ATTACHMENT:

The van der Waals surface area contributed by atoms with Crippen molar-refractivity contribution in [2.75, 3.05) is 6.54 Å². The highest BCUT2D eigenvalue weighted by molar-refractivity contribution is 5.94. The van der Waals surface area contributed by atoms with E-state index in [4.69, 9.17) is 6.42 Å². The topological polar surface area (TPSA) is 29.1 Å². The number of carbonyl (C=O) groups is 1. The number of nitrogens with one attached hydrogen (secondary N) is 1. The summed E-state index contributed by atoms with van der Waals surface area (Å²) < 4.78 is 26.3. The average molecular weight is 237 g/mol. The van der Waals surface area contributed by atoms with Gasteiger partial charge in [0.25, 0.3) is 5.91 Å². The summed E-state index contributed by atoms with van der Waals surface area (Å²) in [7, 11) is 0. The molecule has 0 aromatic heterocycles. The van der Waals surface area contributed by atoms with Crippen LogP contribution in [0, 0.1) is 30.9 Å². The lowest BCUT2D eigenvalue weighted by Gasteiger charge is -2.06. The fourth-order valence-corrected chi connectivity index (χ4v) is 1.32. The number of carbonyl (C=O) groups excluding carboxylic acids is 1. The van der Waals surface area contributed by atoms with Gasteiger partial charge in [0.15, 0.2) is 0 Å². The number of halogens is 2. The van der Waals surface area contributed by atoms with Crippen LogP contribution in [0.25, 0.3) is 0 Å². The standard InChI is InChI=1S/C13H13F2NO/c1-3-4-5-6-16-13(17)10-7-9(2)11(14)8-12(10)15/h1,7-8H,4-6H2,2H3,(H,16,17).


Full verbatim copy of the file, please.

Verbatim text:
The van der Waals surface area contributed by atoms with Crippen molar-refractivity contribution in [2.75, 3.05) is 6.54 Å². The highest BCUT2D eigenvalue weighted by molar-refractivity contribution is 5.94. The van der Waals surface area contributed by atoms with E-state index in [4.69, 9.17) is 6.42 Å². The topological polar surface area (TPSA) is 29.1 Å². The number of carbonyl (C=O) groups is 1. The number of nitrogens with one attached hydrogen (secondary N) is 1. The summed E-state index contributed by atoms with van der Waals surface area (Å²) < 4.78 is 26.3. The average molecular weight is 237 g/mol. The van der Waals surface area contributed by atoms with Gasteiger partial charge in [0.25, 0.3) is 5.91 Å². The summed E-state index contributed by atoms with van der Waals surface area (Å²) in [7, 11) is 0. The molecule has 0 aromatic heterocycles. The van der Waals surface area contributed by atoms with Crippen LogP contribution in [0, 0.1) is 30.9 Å². The lowest BCUT2D eigenvalue weighted by Gasteiger charge is -2.06. The fourth-order valence-corrected chi connectivity index (χ4v) is 1.32. The number of carbonyl (C=O) groups excluding carboxylic acids is 1. The van der Waals surface area contributed by atoms with Gasteiger partial charge in [0.15, 0.2) is 0 Å². The number of halogens is 2. The van der Waals surface area contributed by atoms with Crippen LogP contribution in [0.25, 0.3) is 0 Å². The standard InChI is InChI=1S/C13H13F2NO/c1-3-4-5-6-16-13(17)10-7-9(2)11(14)8-12(10)15/h1,7-8H,4-6H2,2H3,(H,16,17).